Review by Billy O’Callaghan
Joyce Carol Oates
Head of Zeus, £16.99;Kindle: $11.46
Review: Billy O’Callaghan
The skill in which Joyce Carol Oates replays a single moment over and over again from varying angles through the opening chapters of her latest novel is nothing short of virtuoso. It is, of course, a moment of the deepest horror, one of those life-defining instants that taps into the very spine of every parent’s worst fear: the idea of a child being abducted.
In April of 2006, in Ypsilanti, Michigan, Dinah Whitcomb and her precocious five-year-old son, Robbie, have just left their local shopping mall and are searching for their car, when she is struck with a hammer blow to the head and the boy snatched from her.
The kidnapper is Chester Czechi, better known as Chester Cash, the self-professed Daddy Love of the title, a fanatical travelling preacher, sociopath and paedophile. He easily evades a statewide police alert, imprisons the boy in an isolated New Jersey farmhouse, and following the Catholic Church dictum that “if you secure a child before the age of seven, his soul is yours”, begins a regime of torture, molestation and brainwash. He has done this before, often. He renames the child ‘Gideon’, adopting him as his son and companion.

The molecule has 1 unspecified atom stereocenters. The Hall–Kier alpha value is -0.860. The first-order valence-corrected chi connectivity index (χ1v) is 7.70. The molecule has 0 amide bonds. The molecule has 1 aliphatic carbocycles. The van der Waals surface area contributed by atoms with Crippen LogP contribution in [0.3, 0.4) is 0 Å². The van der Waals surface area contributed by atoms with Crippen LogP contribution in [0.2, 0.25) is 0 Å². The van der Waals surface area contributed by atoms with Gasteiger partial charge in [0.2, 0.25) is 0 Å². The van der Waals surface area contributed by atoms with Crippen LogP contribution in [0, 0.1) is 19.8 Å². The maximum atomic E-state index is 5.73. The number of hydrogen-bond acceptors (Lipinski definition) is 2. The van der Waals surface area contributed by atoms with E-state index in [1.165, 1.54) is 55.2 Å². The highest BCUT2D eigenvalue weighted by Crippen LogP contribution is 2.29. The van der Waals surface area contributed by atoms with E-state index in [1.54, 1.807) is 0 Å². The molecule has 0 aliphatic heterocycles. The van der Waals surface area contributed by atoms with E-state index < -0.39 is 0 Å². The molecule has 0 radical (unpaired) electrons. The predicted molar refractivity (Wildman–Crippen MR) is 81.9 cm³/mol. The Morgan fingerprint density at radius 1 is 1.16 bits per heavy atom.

Six years pass. Dinah was left severely disabled and disfigured during the abduction after being dragged for several yards by the van. Her marriage to Perry, a disc-jockey, suffers inevitable strain, but holds together, and they refuse to give up hope of one day being reunited with their son.
After so long, though, ‘Gideon’ has suffered deep psychological damage. He has come to love, hate and fear his so-called father but is beginning to outlive his value in Daddy Love’s eyes.
This is a novel that at once repulses and compels. It is a searing consideration of men’s potential for depravity, but it is also the story of familial love, and the ability of the human spirit to endure almost any torment. Throughout, the writing is subtle and suggestive, insinuating rather than describing the horror.
Joyce Carol Oates has spent the past half-century exposing the most unspeakable horrors lurking in our daily lives. With a body of work that boasts some 60 novels and almost 30 collections of short stories, as well as several volumes of essays, plays and poetry, she is perennially listed as a serious candidate for the Nobel Prize.
Lauded for her perception and insight into the human condition, and for the clean persuasion of her prose, probably her greatest gift as a writer is her unerring willingness to shine a light on the world’s darkest, dirtiest corners. You may not want to look at what lies hidden in those corners, but you won’t be able to look away.
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